A University of Wollongong researcher has been awarded just over $425,000 to further develop a world-first system that will deliver radiation more safely and effectively to cancer patients.
Professor Peter Metcalfe said his team would use the funds to perfect a radiation dosage system that would work in combination with a MRI-linear accelerator.
This would not only allow specialists to view tumours, and surrounding organs, in real time during treatment – it would enable them to check the radiation dose in real time too.
‘’One of the problems with current therapies is that tumours may move slightly during treatment, as the patient breathes for example,’’ Prof Metcalfe said.
‘’An MRI-linac enables you to follow the tumour during treatment, and now we are developing novel detectors to check the dose distribution on those machines.
‘’This means we can target the tumour better and reduce the radiation field sizes so we’re sparing all the other organs.’’
Prof Metcalfe said the new system would help reduce side effects, and lead to more individualised treatment.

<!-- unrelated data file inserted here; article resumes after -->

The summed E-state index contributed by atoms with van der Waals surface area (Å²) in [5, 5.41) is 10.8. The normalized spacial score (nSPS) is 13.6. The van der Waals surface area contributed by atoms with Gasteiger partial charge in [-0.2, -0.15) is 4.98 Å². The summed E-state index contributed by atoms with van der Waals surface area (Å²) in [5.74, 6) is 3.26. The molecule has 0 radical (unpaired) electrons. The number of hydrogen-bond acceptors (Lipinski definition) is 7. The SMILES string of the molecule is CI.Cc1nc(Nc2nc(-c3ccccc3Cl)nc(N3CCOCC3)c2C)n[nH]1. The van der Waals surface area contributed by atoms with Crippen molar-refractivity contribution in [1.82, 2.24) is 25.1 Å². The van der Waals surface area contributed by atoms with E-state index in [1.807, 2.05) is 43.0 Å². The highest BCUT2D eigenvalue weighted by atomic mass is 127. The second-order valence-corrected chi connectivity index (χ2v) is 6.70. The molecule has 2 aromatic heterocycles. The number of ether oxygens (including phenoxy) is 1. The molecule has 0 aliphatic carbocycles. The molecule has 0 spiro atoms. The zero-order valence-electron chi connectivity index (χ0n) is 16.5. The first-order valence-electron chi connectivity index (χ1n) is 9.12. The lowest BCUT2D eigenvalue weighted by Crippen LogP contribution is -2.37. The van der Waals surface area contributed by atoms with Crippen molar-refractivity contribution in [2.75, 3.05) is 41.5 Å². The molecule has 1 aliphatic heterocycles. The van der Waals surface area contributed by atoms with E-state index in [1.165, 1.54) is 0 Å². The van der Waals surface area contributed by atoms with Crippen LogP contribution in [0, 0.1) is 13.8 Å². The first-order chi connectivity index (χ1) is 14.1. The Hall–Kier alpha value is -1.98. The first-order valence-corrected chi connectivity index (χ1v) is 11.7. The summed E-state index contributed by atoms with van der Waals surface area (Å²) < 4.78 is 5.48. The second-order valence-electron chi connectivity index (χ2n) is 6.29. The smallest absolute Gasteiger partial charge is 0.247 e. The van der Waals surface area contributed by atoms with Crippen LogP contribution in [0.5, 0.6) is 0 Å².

‘’We can monitor biological aspects of the tumour and effectively try and personalise the treatment for the patient, depending on how the tumour is responding,’’ he said.
‘’We’ll be able to deliver radiation more precisely, so potentially we’ll be able to deliver the dose in five doses, instead of 25 to 30.’’
Prof Metcalfe said the technology would be especially beneficial for soft tissue tumours that were difficult to visualise on scans, and therefore hard to treat.
‘’So cancers like lung, breast, oesophagus, pancreas, rectal, cervix, prostate and lymph nodes,” he said.
The three-year study was one of 15 groundbreaking cancer research projects worth nearly $6 million announced by Cancer Council NSW on Wednesday night.
‘’The research conducted by Prof Metcalfe and his team at UOW will help to benefit patients not just in southern NSW, but across NSW and Australia,” southern regional manager Michael Cannon said.
Prof Metcalfe said that he felt a ‘’great responsibility’’ receiving a grant from Cancer Council NSW.
‘’You see people tirelessly raising money at events like Relay for Life,’’ he said. ‘’So it’s vital that we use the funds they raise to get a good result.’’